The List of Premises from 16 Arguments for God

Saint Thomas Aquinas by Sandro Botticelli (edited)

We compiled some of the most basic arguments for God’s existence in our Theologetic Table of Evidence and I had the idea to create a single list of all the premises from these basic arguments. Regarding the basics of an argument, if an argument follows the rules of logic then it is valid and if that argument has true premises, then the argument is also said to be sound. Many of the arguments listed are different types of syllogisms. It seemed to me that having a list of all the premises could possibly aid in developing other arguments for God or could be used to simply compare and contrast the different premises to try and deduce if any were at odds with each other (or at least seemingly so). Below you will find the simple list and below that is the list of the arguments the premises were taken from. I did not include the conclusions in this list. There are other arguments out there, some not as basic as the ones we used, but adding their premises could possibly be helpful so this list could potentially be updated in the future.

God exists and we can know this because of nature, revelation, conscience, personal experience and LOGIC!


a. Logical absolutes exist.
a. Logical absolutes are conceptual by nature–are not dependent on space, time, physical properties, or human nature. They are not the product of the physical universe (space, time, matter) because if the physical universe were to disappear, logical absolutes would still be true. Logical Absolutes are not the product of human minds because human minds are different–not absolute.
a. Since logical absolutes are always true everywhere and not dependent upon human minds, it must be an absolute transcendent mind that is authoring them.
b. Objects have properties to greater or lesser extents.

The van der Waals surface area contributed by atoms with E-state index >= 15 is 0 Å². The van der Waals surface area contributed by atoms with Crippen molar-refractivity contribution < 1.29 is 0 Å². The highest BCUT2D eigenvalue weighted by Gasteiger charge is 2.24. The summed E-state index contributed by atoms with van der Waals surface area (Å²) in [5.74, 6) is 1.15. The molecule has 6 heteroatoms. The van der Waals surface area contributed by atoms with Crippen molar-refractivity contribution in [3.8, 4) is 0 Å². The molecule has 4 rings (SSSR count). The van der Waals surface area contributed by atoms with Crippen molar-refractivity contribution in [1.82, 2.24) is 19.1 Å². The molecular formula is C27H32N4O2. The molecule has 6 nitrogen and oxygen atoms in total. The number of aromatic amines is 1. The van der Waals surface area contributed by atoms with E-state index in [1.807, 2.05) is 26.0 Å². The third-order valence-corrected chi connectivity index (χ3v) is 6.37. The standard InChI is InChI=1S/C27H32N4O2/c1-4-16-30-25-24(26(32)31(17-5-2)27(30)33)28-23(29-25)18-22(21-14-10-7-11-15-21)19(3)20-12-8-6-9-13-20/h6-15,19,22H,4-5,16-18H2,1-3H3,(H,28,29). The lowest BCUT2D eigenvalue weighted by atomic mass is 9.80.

b. If an object has a property to a lesser extent, then there exists some other object that has the property to the maximum possible degree.
c. Whatever begins to exist has a cause.
c. The universe began to exist.
d. All designs imply a designer.
d. There is great design in the universe.
e. Objective moral Laws require a Moral Law Giver.
e. There is an objective moral law.
f. If God exists, we must conceive of him as a Necessary Being.
f. By definition, a Necessary Being cannot not exist.
g. A miracle is an event whose only adequate explanation is the extraordinary and direct intervention of God.
g. There are numerous well-attested miracles in history.
h. Consciousness is either a property of a non-conscious reality or of an ultimate consciousness.
h. Consciousness is not a property of a non-conscious reality.
i. All natural desires have existing objects that they are desires for.
i. Joy is a natural desire for an infinite object.
j. Beauty is universally recognized.
j. The common definition of what is beautiful transcends the individual and must have an ultimate source.
k. There can be no free will in a totally naturalistic system.
k. A degree of free will exists.
l. Information codes and language systems are only known to originate from an intelligence.
l. Within DNA can be found an information code.
l. The only intelligence capable of producing DNA is God.
m. If premises begin to exist without reason, then conclusions drawn from them are also without reason.
m. If there is no god, all initial human premises about the external world begin to exist without reason.
n. Anything that is contingent has an explanation.
n. The universe is contingent.
o. The Old Testament was written hundreds of years before the New Testament.
o. The Old Testament contains at least 191 Messianic prophecies.
o. Jesus fulfilled these prophecies as recorded in the New Testament.
p. The more sound arguments there are for a proposition, the more confidence we can have in it’s validity.
p. There are many distinct sound arguments for the existence of God.


a. The Transcendental Argument
b. The Degree of Perfection Argument
c. The Kalam Cosmological Argument
d. The Teleological Argument
e. The Moral Argument
f. The Ontological Argument
g. The Miracles Argument
h. The Consciousness Argument
i. The Sense of Divinity Argument
j. The Beauty Argument
k. The Free Will Argument
l. Information Theory
m. The Truth Argument
n. The Contingency Argument
o. The Messianic Prophecy
p. The Abundance of Arguments Argument

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Clark Campbell

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